Jurors considering their verdict on whether a father and son supplied kits to reactivate used guns have been sent home for the weekend.
William, left, and Mitchell Greenwood deny selling gun "kits"
William Greenwood, 76, and Mitchell Greenwood, 42, are accused of selling AK-47 rifles, Uzi sub-machine guns and pistols.
The men, of Catchills Farm, South Wingfield, Derbyshire, owned an antiques shop in nearby Long Eaton.
Both men deny conspiracy to convert deactivated firearms into live weapons.
Witnesses, including men jailed for gun crime offences, told police they had bought legal weapons deactivated under Home Office legislation from the men.
But they said they had also purchased the equipment required to convert the items into working firearms.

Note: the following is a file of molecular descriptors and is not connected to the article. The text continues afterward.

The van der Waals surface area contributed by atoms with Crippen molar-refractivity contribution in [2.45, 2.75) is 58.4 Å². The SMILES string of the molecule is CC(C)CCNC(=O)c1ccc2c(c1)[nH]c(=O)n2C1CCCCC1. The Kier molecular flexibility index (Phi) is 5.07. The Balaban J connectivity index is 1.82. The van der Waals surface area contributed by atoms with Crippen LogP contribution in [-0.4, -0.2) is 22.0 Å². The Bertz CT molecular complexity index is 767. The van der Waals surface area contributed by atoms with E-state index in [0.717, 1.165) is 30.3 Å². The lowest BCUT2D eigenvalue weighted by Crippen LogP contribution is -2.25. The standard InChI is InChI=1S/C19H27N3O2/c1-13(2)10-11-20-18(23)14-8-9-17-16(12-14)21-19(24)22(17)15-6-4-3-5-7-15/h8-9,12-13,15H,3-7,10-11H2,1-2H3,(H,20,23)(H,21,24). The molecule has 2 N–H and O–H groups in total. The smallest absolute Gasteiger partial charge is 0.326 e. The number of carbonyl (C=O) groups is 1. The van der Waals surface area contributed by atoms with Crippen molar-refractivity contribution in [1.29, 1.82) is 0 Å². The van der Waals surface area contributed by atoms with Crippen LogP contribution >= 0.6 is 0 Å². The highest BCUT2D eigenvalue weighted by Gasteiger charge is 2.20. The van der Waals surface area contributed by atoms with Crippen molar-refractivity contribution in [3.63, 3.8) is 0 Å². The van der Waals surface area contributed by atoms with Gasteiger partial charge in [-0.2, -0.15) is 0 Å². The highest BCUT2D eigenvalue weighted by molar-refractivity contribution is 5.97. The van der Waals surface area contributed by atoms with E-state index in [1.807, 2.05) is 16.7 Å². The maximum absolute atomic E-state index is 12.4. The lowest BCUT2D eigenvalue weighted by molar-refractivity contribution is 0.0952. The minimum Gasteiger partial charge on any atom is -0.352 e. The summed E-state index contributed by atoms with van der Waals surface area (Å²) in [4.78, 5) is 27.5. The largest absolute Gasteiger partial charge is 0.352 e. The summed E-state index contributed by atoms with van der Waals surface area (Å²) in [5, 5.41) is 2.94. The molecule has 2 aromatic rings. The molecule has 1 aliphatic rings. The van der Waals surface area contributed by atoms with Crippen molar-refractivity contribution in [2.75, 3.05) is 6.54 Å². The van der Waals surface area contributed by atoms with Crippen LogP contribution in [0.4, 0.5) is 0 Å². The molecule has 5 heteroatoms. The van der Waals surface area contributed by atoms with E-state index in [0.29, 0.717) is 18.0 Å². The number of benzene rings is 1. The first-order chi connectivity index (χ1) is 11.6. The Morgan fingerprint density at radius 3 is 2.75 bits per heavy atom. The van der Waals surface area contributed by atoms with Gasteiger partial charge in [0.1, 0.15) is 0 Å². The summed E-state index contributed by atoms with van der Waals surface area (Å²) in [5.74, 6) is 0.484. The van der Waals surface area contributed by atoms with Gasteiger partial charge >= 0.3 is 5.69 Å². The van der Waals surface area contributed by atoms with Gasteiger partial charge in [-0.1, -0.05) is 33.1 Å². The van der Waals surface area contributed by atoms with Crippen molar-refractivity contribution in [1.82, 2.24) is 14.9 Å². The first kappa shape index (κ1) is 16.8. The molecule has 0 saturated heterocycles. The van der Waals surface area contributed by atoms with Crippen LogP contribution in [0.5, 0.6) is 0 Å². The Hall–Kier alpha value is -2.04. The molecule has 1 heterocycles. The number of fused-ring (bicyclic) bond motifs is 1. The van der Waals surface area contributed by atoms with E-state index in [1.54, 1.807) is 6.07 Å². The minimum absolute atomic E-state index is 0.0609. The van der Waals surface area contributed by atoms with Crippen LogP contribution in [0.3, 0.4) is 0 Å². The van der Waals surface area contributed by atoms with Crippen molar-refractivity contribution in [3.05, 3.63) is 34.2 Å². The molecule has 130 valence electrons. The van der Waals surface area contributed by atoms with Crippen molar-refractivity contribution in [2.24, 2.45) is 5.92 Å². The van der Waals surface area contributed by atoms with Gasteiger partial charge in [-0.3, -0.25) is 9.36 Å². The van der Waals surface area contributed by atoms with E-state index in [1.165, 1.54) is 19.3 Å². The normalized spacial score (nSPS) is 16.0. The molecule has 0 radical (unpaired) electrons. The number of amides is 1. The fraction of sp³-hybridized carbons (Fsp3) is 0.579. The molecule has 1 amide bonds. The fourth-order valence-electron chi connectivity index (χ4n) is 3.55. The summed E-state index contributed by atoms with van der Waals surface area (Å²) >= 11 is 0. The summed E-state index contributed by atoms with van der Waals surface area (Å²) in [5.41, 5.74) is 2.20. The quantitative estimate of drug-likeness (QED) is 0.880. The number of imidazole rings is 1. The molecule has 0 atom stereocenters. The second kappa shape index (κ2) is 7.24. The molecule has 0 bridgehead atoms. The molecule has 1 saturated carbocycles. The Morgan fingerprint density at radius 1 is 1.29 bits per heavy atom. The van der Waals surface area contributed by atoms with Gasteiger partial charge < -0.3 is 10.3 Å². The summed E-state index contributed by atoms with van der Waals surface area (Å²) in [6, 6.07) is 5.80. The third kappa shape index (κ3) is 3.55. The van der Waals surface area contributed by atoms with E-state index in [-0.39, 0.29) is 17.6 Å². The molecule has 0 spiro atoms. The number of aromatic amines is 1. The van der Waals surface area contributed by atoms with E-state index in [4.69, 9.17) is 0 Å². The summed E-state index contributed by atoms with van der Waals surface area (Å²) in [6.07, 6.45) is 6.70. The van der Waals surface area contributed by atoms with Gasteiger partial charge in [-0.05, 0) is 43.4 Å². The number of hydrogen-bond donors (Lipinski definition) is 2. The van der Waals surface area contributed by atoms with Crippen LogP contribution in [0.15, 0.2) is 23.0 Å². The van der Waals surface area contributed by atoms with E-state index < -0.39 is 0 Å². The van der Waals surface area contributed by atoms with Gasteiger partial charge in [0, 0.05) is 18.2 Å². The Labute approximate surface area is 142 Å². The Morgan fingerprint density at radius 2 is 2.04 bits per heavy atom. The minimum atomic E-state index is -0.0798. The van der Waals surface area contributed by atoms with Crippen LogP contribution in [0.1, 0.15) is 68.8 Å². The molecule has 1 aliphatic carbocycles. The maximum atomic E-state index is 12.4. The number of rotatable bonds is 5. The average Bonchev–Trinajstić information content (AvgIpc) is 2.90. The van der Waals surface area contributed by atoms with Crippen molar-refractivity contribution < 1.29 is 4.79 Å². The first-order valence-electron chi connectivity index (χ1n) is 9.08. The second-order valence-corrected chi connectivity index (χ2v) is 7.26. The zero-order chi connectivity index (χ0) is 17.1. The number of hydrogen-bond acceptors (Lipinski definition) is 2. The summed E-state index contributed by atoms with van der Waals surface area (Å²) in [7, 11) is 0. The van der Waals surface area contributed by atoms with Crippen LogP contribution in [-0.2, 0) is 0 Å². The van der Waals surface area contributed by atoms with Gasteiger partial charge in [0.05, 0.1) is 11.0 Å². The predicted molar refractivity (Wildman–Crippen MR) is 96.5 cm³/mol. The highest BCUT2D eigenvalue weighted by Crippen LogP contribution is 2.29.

Prosecuting at Derby Crown Court, Anthony Russell QC, earlier told jurors: "The allegation is that the defendants would supply a deactivated firearm and a kit, enabling the purchaser to reactivate the guns and to circumvent legislation that prevents people from holding such firearms.
"These included self-loading pistols and sub-machine guns, which had the potential to be lethal weapons."
In evidence, witnesses who acted as middlemen said they had been offered expert advice by the Greenwoods on how to reactivate handguns and rifles, which they did before selling the weapons on to known criminals.
Jurors heard the Greenwoods claim they legally sold all the items and had never offered customers advice on reactivating the guns, instead reminding them of current gun legislation.
The jury went out to consider its verdict on Wednesday.